This is where we're at today. Day 14, post IUI lounging.  But here is what's coming up in the next couple weeks...
Cycle Day 21:
One week post IUI go back to the fertility center for a progesterone/estradiol test. Depending on the results the doctor may prescribe progesterone supplements to help the uterus house the fertilized egg.
Cycle Day 28:
Blood test to {hopefully} confirm pregnancy.
The Costs
Unfortunately mostly not covered by insurance
Procedures
IUI Cycle $975
(including ultrasounds, sperm-washing, and insemination)
Progesterone/estradiol labwork $160
Pregnancy test $80
Medications
We did the lowest dose and least amount of medications involved with iui
femara (letrizole) 2.5 mg  10 pills {the only thing covered by insurance}  $5
Ovidrel shot  $95
So there you have it: the good, the bad, and the spermy of our 2nd IUI.
And now some pictures...
There is absolutely nothing fun or glamorous about fertility treatments,
but that didn't stop me from making it my goal to make un-fertility fun-fertility.
Here's the good luck fertility uniform I wore.
The only adage I could think of was "something old, something new" so I went with it.
And here's my "prizes."
Congratulations if you made it this far! You are my bff =)

Thursday, October 11, 2012

bump #32: relaxing didn't work

No surprise there.
Turns out infertility thrives on inaction or "relaxing" so there will be NO MORE OF THAT!

For this next cycle, it's back to medical intervention.

 IUI #2 (intrauterine insemination)
or the turkey baster method. Thanksgiving is right around the corner, so it's fitting!

The good news is that we have done this before so we know what to expect.
The bad news is that we have done this before and it didn't work.
Hopefully the hysteroscopy in July removed that obstacle.

Our doctor recommended undergoing 3 IUI's before moving on to higher level infertility treatments. There is nothing magical about the number 3, he just said that usually if nothing has happened by that point, it is in our best interest to pursue a different course of action. Which could be another surgery: laparoscopy to diagnose/remove endometriosis or another hysteroscopy if more polyps are present. The earliest he has seen polyps return after being surgically removed is 10 months. But leave it to my state of the art uterus to set a new record on that... please do not accept that as a challenge, uterus.

Here's hoping that IUI #1 was first the worst and IUI #2 will be second, the best!
Friday, October 05, 2012

bump #31: when do you tell people

I'm still navigating this whole I want a baby NOW and it seems like it's going to happen NEVER thing. I would say "infertility" or "trying to conceive" but I'm sick of those terms. They're blah. And not nearly whiney enough to convey the aggravated tone in my voice.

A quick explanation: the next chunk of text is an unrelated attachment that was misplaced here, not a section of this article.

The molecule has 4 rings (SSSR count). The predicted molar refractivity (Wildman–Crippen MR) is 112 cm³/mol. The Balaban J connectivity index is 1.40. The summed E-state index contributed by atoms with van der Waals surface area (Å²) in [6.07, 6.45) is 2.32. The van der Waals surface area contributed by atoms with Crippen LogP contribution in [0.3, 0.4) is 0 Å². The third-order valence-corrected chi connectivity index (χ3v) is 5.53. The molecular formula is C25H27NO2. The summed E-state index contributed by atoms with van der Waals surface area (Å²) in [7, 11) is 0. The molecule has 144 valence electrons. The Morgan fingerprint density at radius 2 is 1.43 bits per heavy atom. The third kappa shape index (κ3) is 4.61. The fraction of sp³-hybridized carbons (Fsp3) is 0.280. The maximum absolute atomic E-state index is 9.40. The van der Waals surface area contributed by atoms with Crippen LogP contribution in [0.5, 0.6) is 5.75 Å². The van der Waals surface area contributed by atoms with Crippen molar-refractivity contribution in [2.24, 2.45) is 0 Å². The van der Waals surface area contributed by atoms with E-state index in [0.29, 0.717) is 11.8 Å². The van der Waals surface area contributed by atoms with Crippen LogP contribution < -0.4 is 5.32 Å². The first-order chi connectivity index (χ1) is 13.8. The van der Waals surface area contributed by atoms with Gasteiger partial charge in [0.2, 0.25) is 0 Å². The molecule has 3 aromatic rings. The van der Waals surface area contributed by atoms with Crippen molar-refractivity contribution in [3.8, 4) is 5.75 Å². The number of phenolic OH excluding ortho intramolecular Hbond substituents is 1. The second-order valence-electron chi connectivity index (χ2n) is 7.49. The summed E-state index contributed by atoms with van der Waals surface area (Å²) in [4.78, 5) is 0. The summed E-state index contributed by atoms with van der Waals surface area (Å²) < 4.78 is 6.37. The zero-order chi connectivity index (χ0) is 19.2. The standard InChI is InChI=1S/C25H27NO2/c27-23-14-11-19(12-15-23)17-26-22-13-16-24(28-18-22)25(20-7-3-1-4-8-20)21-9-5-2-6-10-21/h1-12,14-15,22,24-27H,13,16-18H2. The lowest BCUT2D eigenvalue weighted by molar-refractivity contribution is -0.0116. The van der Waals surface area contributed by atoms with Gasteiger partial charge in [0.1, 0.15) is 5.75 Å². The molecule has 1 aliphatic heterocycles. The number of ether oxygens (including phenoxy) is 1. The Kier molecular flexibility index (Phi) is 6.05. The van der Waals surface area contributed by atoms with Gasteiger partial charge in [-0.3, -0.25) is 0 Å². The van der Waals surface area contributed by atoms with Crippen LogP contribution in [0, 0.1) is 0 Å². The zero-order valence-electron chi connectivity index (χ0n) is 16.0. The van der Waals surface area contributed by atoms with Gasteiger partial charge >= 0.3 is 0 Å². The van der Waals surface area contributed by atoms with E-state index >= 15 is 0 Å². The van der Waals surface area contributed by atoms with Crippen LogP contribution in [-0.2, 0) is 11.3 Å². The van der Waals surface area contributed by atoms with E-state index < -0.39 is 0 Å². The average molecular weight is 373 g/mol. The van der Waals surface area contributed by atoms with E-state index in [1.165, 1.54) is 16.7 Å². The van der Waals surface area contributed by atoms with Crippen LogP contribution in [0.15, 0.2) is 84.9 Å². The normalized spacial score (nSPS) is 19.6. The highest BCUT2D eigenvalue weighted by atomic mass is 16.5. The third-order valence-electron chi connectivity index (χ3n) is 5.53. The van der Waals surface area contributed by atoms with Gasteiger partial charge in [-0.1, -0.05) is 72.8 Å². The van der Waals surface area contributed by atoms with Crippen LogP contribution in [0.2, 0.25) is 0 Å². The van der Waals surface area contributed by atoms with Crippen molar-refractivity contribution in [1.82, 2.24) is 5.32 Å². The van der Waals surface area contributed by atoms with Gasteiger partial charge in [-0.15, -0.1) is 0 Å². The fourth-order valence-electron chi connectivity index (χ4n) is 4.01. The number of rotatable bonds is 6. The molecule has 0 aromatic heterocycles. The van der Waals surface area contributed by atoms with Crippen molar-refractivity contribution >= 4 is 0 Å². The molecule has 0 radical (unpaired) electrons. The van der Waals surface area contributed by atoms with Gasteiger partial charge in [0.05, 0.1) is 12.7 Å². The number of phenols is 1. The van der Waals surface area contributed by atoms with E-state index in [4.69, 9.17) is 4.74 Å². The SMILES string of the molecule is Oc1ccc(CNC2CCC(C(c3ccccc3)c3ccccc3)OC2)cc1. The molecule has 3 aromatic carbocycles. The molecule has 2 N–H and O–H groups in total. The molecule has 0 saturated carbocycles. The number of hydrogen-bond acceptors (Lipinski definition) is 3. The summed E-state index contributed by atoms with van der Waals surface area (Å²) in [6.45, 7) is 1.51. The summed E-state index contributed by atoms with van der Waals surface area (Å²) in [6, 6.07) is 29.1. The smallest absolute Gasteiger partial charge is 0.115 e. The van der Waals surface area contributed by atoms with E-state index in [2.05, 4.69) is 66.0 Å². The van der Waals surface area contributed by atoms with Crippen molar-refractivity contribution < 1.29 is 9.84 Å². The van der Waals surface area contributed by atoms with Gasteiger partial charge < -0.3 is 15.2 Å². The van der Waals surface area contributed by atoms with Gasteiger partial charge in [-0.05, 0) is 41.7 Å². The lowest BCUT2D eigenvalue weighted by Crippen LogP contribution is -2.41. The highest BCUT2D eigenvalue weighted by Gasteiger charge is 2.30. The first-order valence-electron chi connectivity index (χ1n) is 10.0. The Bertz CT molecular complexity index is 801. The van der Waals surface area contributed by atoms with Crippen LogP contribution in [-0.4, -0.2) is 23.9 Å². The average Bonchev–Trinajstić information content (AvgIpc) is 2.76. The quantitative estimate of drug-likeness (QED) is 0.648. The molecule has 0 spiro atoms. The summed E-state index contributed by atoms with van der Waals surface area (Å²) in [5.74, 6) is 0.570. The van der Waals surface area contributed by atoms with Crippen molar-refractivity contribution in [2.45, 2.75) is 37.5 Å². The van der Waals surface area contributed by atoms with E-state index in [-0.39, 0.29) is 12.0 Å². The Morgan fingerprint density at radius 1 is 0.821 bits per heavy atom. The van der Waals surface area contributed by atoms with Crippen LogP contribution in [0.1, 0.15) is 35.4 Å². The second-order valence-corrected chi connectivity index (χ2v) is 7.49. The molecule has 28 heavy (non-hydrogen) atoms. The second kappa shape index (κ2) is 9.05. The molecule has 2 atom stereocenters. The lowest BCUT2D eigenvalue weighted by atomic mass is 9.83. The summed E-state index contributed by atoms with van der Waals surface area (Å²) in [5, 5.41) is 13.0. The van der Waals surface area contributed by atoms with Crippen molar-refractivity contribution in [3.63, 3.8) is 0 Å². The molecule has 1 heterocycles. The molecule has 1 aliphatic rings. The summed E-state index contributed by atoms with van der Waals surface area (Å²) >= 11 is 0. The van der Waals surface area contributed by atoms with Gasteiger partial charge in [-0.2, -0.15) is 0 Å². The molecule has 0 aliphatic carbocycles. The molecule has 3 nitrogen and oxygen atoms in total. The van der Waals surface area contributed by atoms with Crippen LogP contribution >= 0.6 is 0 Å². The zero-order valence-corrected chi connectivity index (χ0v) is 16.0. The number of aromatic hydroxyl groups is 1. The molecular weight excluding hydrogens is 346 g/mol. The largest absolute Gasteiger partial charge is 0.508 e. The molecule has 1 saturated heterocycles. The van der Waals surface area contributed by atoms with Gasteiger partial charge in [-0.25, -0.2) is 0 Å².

So my question for today is this: when do you tell people that you are struggling with WaBnow? (wanting a baby now - I like how wabnow sounds as opposed to TTC. It'll catch on, give it time!)

I know the general protocol for announcing a pregnancy is to wait 12 weeks, or until most of the first trimester has passed. But just so you know, I am going to announce it here lickety split. Like still holding the positive pee pee stick in one hand and typing with the other!

So what is the protocol with telling people that you aren't able to get pregnant?
I know the obvious... not at a baby shower or a wedding or any other joyous occasion. But how long do you wait? We have been Wabnow for 2+ years. Do you think everybody already knows?

I'm still not ready to come out of my proverbial unpregnant closet!

So far we have been super private about it. It wasn't until a few months ago that I even shared it with my mom. Funny story: my parent's house is my permanent address since we're pretty mobile right now, and a lot of my mail gets delivered to them. So when a bill for $1200 for an IUI from the fertility center arrived in May my mom immediately called me and was all flipped out because obviously someone had stolen my credit card or something about identity theft. It was then that I knew I had to either get on board with the credit card theft theory or just come clean about the whole thing. I came clean. But fast forward to right now and only a couple of my closest friends are in the know. The support, love, and prayers from those friends has been amazing and I feel silly for not telling them sooner, but I also feel like it's nice to keep it on the down low because I don't want to talk about it all the time. I totally appreciate when my close friends ask how we're doing and check in on us, that's comforting. And I LOVE comments on the blog because that is the best reminder that we're not alone in this. The hesitance to go public with all of it really just stems from having to explain something that I don't understand.

I find it hard to believe that a polyp would be the only cause of our bumpless state, so what we are experiencing is still classified as "unexplained infertility." I can't explain it. It's out of my control. But keeping it contained, confined to this space, and to you, my confidantes, makes it feel a little more managable.

I suppose it's different for everybody, and you tell whoever you want to whenever you feel comfortable. I just feel like a bit of a fraud keeping something I want so badly hidden.  Afterall my entire existence is blasted all over facebook and I don't give that a second thought. Sharing our struggle with infertility just stresses me out. Oy. I don't know where all this anxiety is coming from, afterall I am still giving the old "relax" advice a try this month. Deep breaths.